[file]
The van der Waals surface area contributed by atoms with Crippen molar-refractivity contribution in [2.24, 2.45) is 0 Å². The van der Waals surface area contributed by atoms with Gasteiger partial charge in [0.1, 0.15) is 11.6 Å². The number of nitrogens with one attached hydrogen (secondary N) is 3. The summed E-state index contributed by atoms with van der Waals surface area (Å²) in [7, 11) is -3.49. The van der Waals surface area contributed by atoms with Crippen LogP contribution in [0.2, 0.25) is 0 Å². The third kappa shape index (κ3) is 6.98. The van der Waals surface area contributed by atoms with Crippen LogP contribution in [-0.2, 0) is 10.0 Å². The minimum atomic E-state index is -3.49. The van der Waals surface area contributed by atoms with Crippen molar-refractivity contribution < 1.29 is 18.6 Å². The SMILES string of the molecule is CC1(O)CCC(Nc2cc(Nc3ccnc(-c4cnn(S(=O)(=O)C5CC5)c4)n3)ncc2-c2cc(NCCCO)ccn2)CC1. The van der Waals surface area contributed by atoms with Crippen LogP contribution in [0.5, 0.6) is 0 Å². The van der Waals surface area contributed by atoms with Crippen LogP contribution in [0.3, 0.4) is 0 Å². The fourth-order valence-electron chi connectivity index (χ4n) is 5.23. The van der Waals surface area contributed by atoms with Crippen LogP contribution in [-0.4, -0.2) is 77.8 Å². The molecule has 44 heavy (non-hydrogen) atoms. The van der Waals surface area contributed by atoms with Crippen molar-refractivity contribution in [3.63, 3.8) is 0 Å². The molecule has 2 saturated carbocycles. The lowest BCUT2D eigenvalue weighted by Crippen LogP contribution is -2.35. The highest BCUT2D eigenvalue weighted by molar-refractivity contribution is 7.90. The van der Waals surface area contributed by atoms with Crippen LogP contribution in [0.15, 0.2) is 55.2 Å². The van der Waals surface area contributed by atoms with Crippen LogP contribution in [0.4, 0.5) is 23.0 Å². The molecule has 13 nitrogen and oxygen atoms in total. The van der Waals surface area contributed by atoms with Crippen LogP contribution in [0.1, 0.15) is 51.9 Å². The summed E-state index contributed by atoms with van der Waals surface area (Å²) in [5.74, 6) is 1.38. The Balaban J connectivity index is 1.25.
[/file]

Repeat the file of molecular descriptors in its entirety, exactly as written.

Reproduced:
The van der Waals surface area contributed by atoms with Crippen molar-refractivity contribution in [2.24, 2.45) is 0 Å². The van der Waals surface area contributed by atoms with Gasteiger partial charge in [0.1, 0.15) is 11.6 Å². The number of nitrogens with one attached hydrogen (secondary N) is 3. The summed E-state index contributed by atoms with van der Waals surface area (Å²) in [7, 11) is -3.49. The van der Waals surface area contributed by atoms with Crippen LogP contribution in [0.2, 0.25) is 0 Å². The third kappa shape index (κ3) is 6.98. The van der Waals surface area contributed by atoms with Crippen LogP contribution in [-0.2, 0) is 10.0 Å². The minimum atomic E-state index is -3.49. The van der Waals surface area contributed by atoms with Crippen molar-refractivity contribution < 1.29 is 18.6 Å². The SMILES string of the molecule is CC1(O)CCC(Nc2cc(Nc3ccnc(-c4cnn(S(=O)(=O)C5CC5)c4)n3)ncc2-c2cc(NCCCO)ccn2)CC1. The van der Waals surface area contributed by atoms with Crippen LogP contribution in [0.5, 0.6) is 0 Å². The van der Waals surface area contributed by atoms with Crippen LogP contribution in [0.3, 0.4) is 0 Å². The fourth-order valence-electron chi connectivity index (χ4n) is 5.23. The van der Waals surface area contributed by atoms with Crippen LogP contribution in [-0.4, -0.2) is 77.8 Å². The molecule has 44 heavy (non-hydrogen) atoms. The van der Waals surface area contributed by atoms with Crippen molar-refractivity contribution in [3.63, 3.8) is 0 Å². The molecule has 2 saturated carbocycles. The lowest BCUT2D eigenvalue weighted by Crippen LogP contribution is -2.35. The highest BCUT2D eigenvalue weighted by molar-refractivity contribution is 7.90. The van der Waals surface area contributed by atoms with Crippen LogP contribution in [0.15, 0.2) is 55.2 Å². The van der Waals surface area contributed by atoms with Crippen LogP contribution in [0.4, 0.5) is 23.0 Å². The molecule has 13 nitrogen and oxygen atoms in total. The van der Waals surface area contributed by atoms with Crippen LogP contribution in [0.1, 0.15) is 51.9 Å². The summed E-state index contributed by atoms with van der Waals surface area (Å²) in [5.74, 6) is 1.38. The Balaban J connectivity index is 1.25.